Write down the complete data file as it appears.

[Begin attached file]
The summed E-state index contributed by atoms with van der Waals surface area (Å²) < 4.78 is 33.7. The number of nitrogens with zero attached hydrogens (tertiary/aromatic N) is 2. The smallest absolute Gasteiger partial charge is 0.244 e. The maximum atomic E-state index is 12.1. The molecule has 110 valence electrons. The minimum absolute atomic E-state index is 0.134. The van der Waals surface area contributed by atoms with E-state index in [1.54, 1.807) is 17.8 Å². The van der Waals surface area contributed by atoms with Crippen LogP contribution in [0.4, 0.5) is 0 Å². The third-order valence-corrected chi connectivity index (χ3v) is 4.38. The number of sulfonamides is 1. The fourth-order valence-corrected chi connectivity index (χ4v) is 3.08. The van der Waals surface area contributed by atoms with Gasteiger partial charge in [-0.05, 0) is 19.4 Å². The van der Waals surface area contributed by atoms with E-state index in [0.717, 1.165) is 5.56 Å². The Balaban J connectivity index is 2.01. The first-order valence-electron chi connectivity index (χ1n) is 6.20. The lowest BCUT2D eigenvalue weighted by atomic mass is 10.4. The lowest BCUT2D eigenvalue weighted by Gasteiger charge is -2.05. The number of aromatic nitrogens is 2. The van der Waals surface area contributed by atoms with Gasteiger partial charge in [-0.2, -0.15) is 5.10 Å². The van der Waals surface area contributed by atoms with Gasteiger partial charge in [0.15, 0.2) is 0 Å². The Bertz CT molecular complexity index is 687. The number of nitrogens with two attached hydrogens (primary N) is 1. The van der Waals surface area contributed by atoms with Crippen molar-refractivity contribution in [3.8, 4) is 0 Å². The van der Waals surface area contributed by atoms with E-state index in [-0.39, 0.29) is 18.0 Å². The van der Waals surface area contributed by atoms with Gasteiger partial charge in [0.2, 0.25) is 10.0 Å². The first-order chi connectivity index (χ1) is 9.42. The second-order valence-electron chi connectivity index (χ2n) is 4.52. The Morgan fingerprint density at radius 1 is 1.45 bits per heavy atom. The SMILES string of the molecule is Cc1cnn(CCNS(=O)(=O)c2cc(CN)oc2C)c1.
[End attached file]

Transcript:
The summed E-state index contributed by atoms with van der Waals surface area (Å²) < 4.78 is 33.7. The number of nitrogens with zero attached hydrogens (tertiary/aromatic N) is 2. The smallest absolute Gasteiger partial charge is 0.244 e. The maximum atomic E-state index is 12.1. The molecule has 110 valence electrons. The minimum absolute atomic E-state index is 0.134. The van der Waals surface area contributed by atoms with E-state index in [1.54, 1.807) is 17.8 Å². The van der Waals surface area contributed by atoms with Crippen LogP contribution in [0.4, 0.5) is 0 Å². The third-order valence-corrected chi connectivity index (χ3v) is 4.38. The number of sulfonamides is 1. The fourth-order valence-corrected chi connectivity index (χ4v) is 3.08. The van der Waals surface area contributed by atoms with Gasteiger partial charge in [-0.05, 0) is 19.4 Å². The van der Waals surface area contributed by atoms with E-state index in [0.717, 1.165) is 5.56 Å². The Balaban J connectivity index is 2.01. The first-order valence-electron chi connectivity index (χ1n) is 6.20. The lowest BCUT2D eigenvalue weighted by atomic mass is 10.4. The lowest BCUT2D eigenvalue weighted by Gasteiger charge is -2.05. The number of aromatic nitrogens is 2. The van der Waals surface area contributed by atoms with Gasteiger partial charge in [-0.2, -0.15) is 5.10 Å². The van der Waals surface area contributed by atoms with Gasteiger partial charge in [0.15, 0.2) is 0 Å². The Bertz CT molecular complexity index is 687. The number of nitrogens with two attached hydrogens (primary N) is 1. The van der Waals surface area contributed by atoms with Crippen molar-refractivity contribution in [3.8, 4) is 0 Å². The van der Waals surface area contributed by atoms with E-state index in [-0.39, 0.29) is 18.0 Å². The van der Waals surface area contributed by atoms with Gasteiger partial charge in [0.2, 0.25) is 10.0 Å². The first-order chi connectivity index (χ1) is 9.42. The second-order valence-electron chi connectivity index (χ2n) is 4.52. The Morgan fingerprint density at radius 1 is 1.45 bits per heavy atom. The SMILES string of the molecule is Cc1cnn(CCNS(=O)(=O)c2cc(CN)oc2C)c1.